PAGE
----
In determining whether separate property acquired before marriage should be invaded, the court should particularly consider factors such as the duration of the marriage, the conduct of the parties during the marriage, the manner of acquisition of the property, its value at the time of acquisition and at the time of the property division, and any factors bearing on whether the equities dictate that the other spouse is entitled to share in that property.

We agree with the superior court that justice and equity require the nearly equal division of property it made in this case. Although the parties' marriage was of short duration and Thomas Rosson had nothing to do with Shirley's acquisition of her separate property, there are other considerations weighing in favor of the court's division. Shirley would have gained much if their business ventures had ultimately been successful. Unlike Thomas, however, Shirley invested little capital into their ventures. As Thomas suggests, Shirley would like to keep all of the unencumbered property for herself, and leave Thomas with all of the liabilities. To the extent that Shirley would have gained if their ventures had prospered, it is not unjust that she share in their losses.

Shirley seems to suggest that the value of the property she brought into the marriage far exceeds Thomas's contributions or the present liabilities of their ventures. We can only respond as the superior court did that the lack of evidence regarding the values of the properties and the liabilities precluded the court from making a mathematically precise division. While evidence indicates that the contributions of each party were substantial, the court could not *472 determine whether one of the parties and if so, which made the greater contribution. Thus, even if all the property Shirley acquired before her marriage to Thomas Rosson is considered as her separate property, we cannot say that the court abused its discretion in making the division it did.

The judgment is AFFIRMED.

MATTHEWS, J., joined by RABINOWITZ, C.J., dissented.

MATTHEWS, Justice, joined by RABINOWITZ, Chief Justice, dissenting.

Appellant owned at the time of her marriage to appellee six parcels of real property. The trial court allowed her to keep as her separate property two of these six parcels; appellee was given an undivided one-half interest in the other four.

While the trial court concluded that equity required this result, this conclusion has no perceptible support in the court's findings. In particular, the court did not find the value of the property acquired during the marriage, or of the six parcels which appellant brought into the marriage. The court also made no findings which might tend to explain why the balancing of the equities between the parties to this brief marriage required that the appellee, an able bodied man more than ten years younger than appellant, should become, upon divorce, a tenant in common with appellant in most of her separate property.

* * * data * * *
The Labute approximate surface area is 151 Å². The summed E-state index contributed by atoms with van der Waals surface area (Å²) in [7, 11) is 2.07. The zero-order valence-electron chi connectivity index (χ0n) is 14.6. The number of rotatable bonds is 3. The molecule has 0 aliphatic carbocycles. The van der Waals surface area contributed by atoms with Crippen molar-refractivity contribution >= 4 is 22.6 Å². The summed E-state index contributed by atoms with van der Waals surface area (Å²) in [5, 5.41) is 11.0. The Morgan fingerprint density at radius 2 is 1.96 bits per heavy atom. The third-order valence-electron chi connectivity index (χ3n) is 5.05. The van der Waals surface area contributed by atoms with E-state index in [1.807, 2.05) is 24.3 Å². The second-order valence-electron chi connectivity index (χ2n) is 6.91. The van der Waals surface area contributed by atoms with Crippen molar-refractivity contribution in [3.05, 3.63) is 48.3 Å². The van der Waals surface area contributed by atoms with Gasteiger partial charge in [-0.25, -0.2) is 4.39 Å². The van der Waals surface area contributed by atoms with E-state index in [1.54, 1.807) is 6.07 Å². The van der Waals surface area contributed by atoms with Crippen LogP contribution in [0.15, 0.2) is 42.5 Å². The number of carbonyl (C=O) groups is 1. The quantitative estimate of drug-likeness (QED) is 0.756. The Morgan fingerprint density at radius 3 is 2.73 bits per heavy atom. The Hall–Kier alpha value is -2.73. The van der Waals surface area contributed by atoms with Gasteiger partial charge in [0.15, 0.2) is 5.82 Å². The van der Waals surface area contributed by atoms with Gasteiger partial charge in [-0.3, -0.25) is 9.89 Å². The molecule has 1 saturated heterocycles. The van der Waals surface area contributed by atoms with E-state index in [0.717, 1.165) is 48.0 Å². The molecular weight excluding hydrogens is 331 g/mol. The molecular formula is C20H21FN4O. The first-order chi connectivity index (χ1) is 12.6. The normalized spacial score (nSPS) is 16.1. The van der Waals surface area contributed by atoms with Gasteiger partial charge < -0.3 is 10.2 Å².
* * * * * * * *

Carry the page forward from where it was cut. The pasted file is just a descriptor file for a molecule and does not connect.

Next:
Civil Rule 52(a) requires that the trial judge in a non-jury trial enter specific findings of fact. Such findings must include "as much of the subsidiary facts as is necessary to disclose to the reviewing court the steps by which the trial court reached its ultimate conclusion on each factual issue." State v. Kaatz, 572 P.2d 775, 781 (Alaska 1977) quoting 9 C. Wright and A. Miller, Federal Practice & Procedure ยง 2579 at 710 (1971). The findings requirement exists not only to make appellate review meaningful, but to ensure a reasoned judgment on the part of the trial court. It "gives assurance that he has exercised care in ascertaining the facts, and has employed both skill and judgment in reducing his thoughts on contested matters to precise and pertinent findings... ." Merrill v. Merrill, 368 P.2d 546, 548 (Alaska 1962).

Due to the inadequacy of the court's findings informed appellate review is not possible on this record, and there is no objective assurance that the trial court engaged in a reasoned, thoughtful decision-making process. For this reason I would remand this case to the trial court with directions to make findings as to the value of each parcel of property involved and to explain its rationale for invading appellant's separate property.


[1] Thomas Rosson testified that when he married Shirley he knew the Maher divorce was not final. The superior court found that both Shirley and Thomas "were aware that [Shirley] was still married to Thomas Maher."

[2] We affirmed the superior court's distribution of property in the Maher divorce in Maher v. Maher, 569 P.2d 1338 (Alaska 1977).

[3] Shirley raises thirteen objections in her appeal. Thomas's brief points to substantial evidence supporting the court's findings and our review of the record indicates that there is no merit to most of Shirley's objections.

[4] One of the superior court's findings was:

Although the marriage of August, 1975, may technically be void, for the purposes of the property division, the Court finds it is just and equitable to consider that the parties were married in August of 1975. The parties lived together since the spring of 1975, shared expenses since 1975, applied joint efforts toward the maintenance and accumulation of property since the spring of 1975. From the evidence the court finds the parties acted as if they were married since 1975.

Shirley objects to this finding on the basis that the parties did not enter into a valid marriage until 1977. This objection is well taken. As we indicated in Hager v. Hager, 553 P.2d 919, 922-23 (Alaska 1976), parties who enter into a relationship that is neither a lawful marriage nor a bona fide putative marriage must be treated as unmarried for the period of that relationship. To the extent that the superior court's conclusion is inconsistent with this, it is in error, but the error is harmless. It would be significant only if the parties were disputing the character of property acquired between 1975 and 1977. The only characterization of property at issue in this case is whether property acquired by Shirley before 1975 is separate or joint property.